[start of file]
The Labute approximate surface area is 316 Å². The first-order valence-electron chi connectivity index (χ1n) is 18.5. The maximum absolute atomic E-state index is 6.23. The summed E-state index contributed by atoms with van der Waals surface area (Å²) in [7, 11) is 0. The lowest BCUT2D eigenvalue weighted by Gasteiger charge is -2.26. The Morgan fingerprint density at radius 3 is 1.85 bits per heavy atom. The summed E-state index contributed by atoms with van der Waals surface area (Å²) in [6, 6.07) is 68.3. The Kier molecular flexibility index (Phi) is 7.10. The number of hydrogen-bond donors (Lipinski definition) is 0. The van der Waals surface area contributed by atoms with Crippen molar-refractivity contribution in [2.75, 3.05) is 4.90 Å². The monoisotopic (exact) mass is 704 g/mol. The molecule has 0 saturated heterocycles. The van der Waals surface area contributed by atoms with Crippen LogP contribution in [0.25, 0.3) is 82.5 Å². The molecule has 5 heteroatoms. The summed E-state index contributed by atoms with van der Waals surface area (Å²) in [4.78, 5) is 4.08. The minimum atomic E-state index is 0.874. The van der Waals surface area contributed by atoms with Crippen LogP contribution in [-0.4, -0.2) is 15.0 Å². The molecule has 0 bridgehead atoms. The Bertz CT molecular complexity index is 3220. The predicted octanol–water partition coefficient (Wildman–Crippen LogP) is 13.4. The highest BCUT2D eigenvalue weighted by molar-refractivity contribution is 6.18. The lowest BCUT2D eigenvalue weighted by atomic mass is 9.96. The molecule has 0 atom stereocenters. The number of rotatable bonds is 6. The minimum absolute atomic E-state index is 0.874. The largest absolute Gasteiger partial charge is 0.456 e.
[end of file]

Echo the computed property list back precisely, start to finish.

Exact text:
The Labute approximate surface area is 316 Å². The first-order valence-electron chi connectivity index (χ1n) is 18.5. The maximum absolute atomic E-state index is 6.23. The summed E-state index contributed by atoms with van der Waals surface area (Å²) in [7, 11) is 0. The lowest BCUT2D eigenvalue weighted by Gasteiger charge is -2.26. The Morgan fingerprint density at radius 3 is 1.85 bits per heavy atom. The summed E-state index contributed by atoms with van der Waals surface area (Å²) in [6, 6.07) is 68.3. The Kier molecular flexibility index (Phi) is 7.10. The number of hydrogen-bond donors (Lipinski definition) is 0. The van der Waals surface area contributed by atoms with Crippen molar-refractivity contribution in [2.75, 3.05) is 4.90 Å². The monoisotopic (exact) mass is 704 g/mol. The molecule has 0 saturated heterocycles. The van der Waals surface area contributed by atoms with Crippen LogP contribution in [0.25, 0.3) is 82.5 Å². The molecule has 5 heteroatoms. The summed E-state index contributed by atoms with van der Waals surface area (Å²) in [4.78, 5) is 4.08. The minimum atomic E-state index is 0.874. The van der Waals surface area contributed by atoms with Crippen LogP contribution in [-0.4, -0.2) is 15.0 Å². The molecule has 0 bridgehead atoms. The Bertz CT molecular complexity index is 3220. The predicted octanol–water partition coefficient (Wildman–Crippen LogP) is 13.4. The highest BCUT2D eigenvalue weighted by molar-refractivity contribution is 6.18. The lowest BCUT2D eigenvalue weighted by atomic mass is 9.96. The molecule has 0 atom stereocenters. The number of rotatable bonds is 6. The minimum absolute atomic E-state index is 0.874. The largest absolute Gasteiger partial charge is 0.456 e.